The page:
In the first of a series of weekly meditation classes beginning on Wednesday 10 September, Ven. Phuoc Tan gave an introduction to counting meditation, in which one counts the breath. Starting at one and ending at ten, practitioners count ‘one’ while breathing in, ‘two’ while breathing out, and then repeat the process.
This might sound simple, but as Ven. Phuoc Tan says, even the simplest meditation techniques can be effective. The idea is to discover what works best for you and stick with it (perhaps even until you reach enlightenment!). And with 84,000 techniques to choose from, it’s probably safe to say that what works for you may not work for somebody else.
Ven. Thich Phuoc Tan stressed the importance of not viewing meditation as a way to relax. He said that everybody has different ways to relax, but that certain relaxation techniques could come at a high cost, such as gambling. It is best to avoid such relaxation techniques, and not view these relaxation techniques as solutions to our problems. Rather, people should view relaxation techniques as painkillers, and only use them when necessary, if at all.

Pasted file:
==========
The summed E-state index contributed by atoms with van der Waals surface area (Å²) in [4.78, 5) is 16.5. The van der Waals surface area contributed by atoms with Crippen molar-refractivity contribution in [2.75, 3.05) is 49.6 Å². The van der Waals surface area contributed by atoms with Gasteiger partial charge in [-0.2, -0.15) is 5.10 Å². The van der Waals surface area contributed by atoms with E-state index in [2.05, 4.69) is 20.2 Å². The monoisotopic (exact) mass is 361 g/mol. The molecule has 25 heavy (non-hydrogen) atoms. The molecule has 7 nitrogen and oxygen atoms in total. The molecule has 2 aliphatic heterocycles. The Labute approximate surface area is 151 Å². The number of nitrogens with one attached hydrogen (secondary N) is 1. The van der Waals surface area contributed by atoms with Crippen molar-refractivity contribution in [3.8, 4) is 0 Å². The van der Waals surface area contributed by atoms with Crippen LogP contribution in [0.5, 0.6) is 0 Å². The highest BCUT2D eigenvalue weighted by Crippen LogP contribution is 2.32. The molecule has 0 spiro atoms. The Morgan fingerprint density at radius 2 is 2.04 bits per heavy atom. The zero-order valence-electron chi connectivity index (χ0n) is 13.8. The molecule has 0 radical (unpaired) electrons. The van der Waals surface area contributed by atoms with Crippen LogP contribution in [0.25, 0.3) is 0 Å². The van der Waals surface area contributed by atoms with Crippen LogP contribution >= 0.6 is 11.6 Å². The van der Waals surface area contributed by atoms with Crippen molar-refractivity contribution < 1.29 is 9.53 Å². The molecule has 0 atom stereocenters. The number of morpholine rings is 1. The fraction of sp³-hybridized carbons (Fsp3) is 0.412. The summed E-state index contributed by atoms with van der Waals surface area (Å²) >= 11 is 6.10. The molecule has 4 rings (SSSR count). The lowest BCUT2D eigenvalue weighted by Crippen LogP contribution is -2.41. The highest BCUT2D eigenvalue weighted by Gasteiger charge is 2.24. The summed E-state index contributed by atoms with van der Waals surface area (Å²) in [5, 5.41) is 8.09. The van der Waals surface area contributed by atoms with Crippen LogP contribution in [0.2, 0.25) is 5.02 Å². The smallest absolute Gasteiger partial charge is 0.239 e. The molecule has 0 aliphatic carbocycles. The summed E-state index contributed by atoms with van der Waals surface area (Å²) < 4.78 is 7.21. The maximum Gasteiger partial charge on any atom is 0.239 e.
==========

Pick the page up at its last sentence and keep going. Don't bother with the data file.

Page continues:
According to Ven. Phuoc Tan, the principle of meditation is to be fully focused on what we are doing in the present moment, to make the best possible action that we can. All practitioners should also have a purpose to their meditation to guide their practice.
We should also set aside a certain time to practice every day, just as we do for eating and sleeping. As Ven. Phuoc Tan noted, if we fail to meditate one day, our bodies should tell us, just as our stomachs grumble when we are hungry.
In general, and particularly for beginners, it is not necessary to meditate for lengthy periods of time. Rather, it is more important to concentrate on the quality of our meditation. We should aim to make every breath significant, instead of aiming for a particular time mark.
Apart from the first Wednesday of each month, classes will be held every Wednesday from 8:30pm in the main shrine. The first 30-40 minutes will cater specifically for beginners. Following this will be a dharma talk. Experienced practitioners can stay for an extra 30-40 minutes following this if they wish.
Last Updated on Saturday, 17 January 2009 16:52